By Ram Rao, Ph.D., Principal Research Scientist for Apollo Health

Recent advances in Alzheimer’s disease (AD) research include blood-based biomarkers developed for early diagnosis and prognosis of AD and to seek suitable interventions at the prodromal or early stage of the disease. In addition to p-tau 217, another promising blood-based biomarker is glial fibrillary acidic protein (GFAP).

Astrocytes are glial cells-a subtype of non-neuronal cells that make up the majority of cells in the human central nervous system (CNS). They are involved in metabolic, structural, homeostatic, and neuroprotective functions. Astrocytes outnumber neurons in the human brain and play a key role in stabilizing and regulating the blood-brain barrier, supporting, guiding, nurturing, and signaling neuronal architecture and activity, and promoting synapse formation.

One of the primary structural components of astrocytic cells is the intermediate filament (IF), which regulates the shape and diameter of the astrocytes. Glial fibrillary acidic protein (GFAP), a subtype of the IF, is encoded by the GFAP gene and is expressed in astrocytic glial cells. GFAP is involved in many important CNS processes, including cell-cell communication and maintenance of the blood-brain barrier.  Being a brain-specific protein, the blood levels of GFAP are low in healthy individuals; in contrast, it is elevated in subjects with early, mild, and moderate AD.

AD is characterized by an event termed Gliosis-a reactive change of glial cells in response to damage to the brain. In most cases, gliosis involves the proliferation of several different types of glial cells, including astrocytes, microglia, and oligodendrocytes, leading to the formation of a glial scar. This breakdown of astrocytes triggers the release of GFAP from the brain tissue into the blood. Furthermore, the integrity of the blood-brain barrier is compromised in AD, which could also cause the leakage of GFAP into the blood. Thus, GFAP may serve as a sensitive blood biomarker for tracking gliosis and detecting early signs of AD.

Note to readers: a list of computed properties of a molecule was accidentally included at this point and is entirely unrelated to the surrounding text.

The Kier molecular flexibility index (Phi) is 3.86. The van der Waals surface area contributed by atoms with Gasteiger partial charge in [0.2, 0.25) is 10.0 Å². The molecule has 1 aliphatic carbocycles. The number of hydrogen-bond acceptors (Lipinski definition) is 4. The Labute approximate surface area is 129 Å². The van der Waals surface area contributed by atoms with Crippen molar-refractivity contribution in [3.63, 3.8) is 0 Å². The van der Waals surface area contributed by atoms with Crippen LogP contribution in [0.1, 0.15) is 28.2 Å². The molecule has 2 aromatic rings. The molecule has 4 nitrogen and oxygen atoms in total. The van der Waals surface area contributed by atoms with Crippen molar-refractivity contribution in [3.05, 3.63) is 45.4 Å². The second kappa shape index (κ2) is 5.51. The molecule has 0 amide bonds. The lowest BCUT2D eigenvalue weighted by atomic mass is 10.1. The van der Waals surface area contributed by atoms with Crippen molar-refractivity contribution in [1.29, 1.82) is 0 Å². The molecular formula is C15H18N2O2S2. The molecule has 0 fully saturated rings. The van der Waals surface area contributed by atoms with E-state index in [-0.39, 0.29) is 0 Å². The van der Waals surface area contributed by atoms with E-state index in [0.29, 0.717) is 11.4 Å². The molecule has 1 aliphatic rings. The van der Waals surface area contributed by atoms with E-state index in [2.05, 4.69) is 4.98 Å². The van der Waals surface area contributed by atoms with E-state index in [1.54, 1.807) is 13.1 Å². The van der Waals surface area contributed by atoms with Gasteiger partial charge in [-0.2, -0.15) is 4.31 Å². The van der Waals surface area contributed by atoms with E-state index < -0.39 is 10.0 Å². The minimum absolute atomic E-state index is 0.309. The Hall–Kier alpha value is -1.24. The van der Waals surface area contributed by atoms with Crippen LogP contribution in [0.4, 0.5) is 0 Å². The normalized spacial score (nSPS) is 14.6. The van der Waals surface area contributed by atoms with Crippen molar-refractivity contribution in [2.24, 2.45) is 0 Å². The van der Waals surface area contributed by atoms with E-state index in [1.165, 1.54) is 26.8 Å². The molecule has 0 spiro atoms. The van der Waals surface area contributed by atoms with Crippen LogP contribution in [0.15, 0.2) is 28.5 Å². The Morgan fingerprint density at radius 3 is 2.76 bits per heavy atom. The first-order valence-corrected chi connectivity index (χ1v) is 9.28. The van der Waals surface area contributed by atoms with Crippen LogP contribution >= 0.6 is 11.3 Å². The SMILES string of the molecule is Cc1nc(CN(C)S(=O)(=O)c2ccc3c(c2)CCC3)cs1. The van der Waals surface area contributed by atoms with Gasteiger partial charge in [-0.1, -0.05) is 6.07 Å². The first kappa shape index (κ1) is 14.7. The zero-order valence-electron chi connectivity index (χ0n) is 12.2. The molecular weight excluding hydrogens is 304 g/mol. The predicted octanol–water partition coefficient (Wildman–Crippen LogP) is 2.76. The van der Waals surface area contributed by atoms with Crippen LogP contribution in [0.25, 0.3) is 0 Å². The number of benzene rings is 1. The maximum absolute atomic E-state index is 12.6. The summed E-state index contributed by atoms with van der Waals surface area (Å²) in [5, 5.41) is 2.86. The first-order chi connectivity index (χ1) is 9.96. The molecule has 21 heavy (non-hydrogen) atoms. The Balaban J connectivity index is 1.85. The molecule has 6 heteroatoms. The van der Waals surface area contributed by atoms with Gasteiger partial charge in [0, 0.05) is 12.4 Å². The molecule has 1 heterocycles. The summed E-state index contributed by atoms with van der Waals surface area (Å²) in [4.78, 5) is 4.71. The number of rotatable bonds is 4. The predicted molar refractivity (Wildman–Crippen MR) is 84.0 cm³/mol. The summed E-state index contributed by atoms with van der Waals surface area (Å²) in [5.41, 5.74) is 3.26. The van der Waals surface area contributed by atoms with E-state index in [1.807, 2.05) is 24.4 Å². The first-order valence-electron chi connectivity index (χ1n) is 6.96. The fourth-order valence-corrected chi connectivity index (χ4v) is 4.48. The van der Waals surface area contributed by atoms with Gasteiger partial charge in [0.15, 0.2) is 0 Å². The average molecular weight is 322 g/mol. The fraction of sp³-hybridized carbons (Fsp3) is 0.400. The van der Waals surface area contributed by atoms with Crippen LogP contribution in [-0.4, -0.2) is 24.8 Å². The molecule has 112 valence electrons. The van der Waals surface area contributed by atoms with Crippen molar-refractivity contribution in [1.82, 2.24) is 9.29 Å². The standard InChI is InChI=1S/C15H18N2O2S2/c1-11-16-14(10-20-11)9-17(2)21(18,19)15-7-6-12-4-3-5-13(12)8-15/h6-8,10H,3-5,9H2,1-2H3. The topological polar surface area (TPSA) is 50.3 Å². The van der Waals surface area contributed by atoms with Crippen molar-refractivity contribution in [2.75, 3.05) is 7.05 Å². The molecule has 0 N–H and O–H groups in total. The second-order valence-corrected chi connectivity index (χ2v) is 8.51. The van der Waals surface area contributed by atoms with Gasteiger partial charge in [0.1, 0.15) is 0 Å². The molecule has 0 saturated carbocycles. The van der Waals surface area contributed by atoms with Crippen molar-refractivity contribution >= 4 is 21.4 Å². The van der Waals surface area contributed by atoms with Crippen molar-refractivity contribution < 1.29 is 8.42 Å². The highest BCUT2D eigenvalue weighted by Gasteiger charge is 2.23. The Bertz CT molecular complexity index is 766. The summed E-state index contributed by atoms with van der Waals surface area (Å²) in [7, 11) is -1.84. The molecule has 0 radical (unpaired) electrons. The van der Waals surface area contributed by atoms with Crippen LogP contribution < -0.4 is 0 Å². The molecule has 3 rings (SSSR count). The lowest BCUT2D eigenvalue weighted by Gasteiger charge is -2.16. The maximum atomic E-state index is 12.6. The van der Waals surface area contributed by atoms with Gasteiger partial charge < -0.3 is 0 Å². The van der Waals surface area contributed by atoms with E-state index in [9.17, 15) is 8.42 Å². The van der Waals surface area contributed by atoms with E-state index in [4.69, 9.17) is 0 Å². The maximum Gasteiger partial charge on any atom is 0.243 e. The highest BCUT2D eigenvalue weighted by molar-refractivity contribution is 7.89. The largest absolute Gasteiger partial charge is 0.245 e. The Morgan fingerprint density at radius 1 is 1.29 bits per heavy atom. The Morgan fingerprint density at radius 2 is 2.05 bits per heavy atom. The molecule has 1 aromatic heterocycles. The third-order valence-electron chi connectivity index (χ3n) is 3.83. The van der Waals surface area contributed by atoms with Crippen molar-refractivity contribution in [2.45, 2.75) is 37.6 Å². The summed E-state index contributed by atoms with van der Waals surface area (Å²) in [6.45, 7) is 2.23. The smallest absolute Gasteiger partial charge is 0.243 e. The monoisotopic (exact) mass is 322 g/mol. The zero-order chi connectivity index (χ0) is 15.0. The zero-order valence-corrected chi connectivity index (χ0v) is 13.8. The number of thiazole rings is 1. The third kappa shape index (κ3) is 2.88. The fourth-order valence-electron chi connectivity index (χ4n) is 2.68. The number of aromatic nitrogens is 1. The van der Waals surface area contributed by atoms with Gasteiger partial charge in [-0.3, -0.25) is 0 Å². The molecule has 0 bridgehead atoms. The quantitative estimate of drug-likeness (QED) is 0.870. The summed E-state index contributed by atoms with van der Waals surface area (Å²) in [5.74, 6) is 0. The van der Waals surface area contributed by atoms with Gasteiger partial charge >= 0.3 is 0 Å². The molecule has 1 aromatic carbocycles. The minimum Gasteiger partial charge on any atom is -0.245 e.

There are several advantages to measuring GFAP in the blood for AD diagnosis. First, highly sensitive state-of-the-art assays have made it possible to measure GFAP in the blood. Second, blood levels of GFAP serve as an important marker for the early detection and prediction of the time course of AD and follow the disease progression. Third, several studies have now reported that plasma levels of GFAP are significantly higher in AD individuals than those in normal individuals. Finally, compared to the invasive and expensive lumbar puncture for measuring GFAP in the cerebrospinal fluid, blood GFAP offers the advantage of greater availability and tolerability for both clinicians and patients.

Though the blood GFAP test is not meant to make a definitive diagnosis of AD pathology, the test results serve as an early indicator of brain inflammation and ongoing repair, so it is important to determine what is causing this increase and then begin suitable treatment procedures like AHNP’s ReCODE protocol.

Apollo Health is now working with a specialized clinical laboratory focused on neurological disorders to offer the blood GFAP test and several other promising markers at a discounted price. Sign up here to be among the first to be notified when the pioneering diagnostics to prevent and reverse cognitive decline become available so you can assess your risk.

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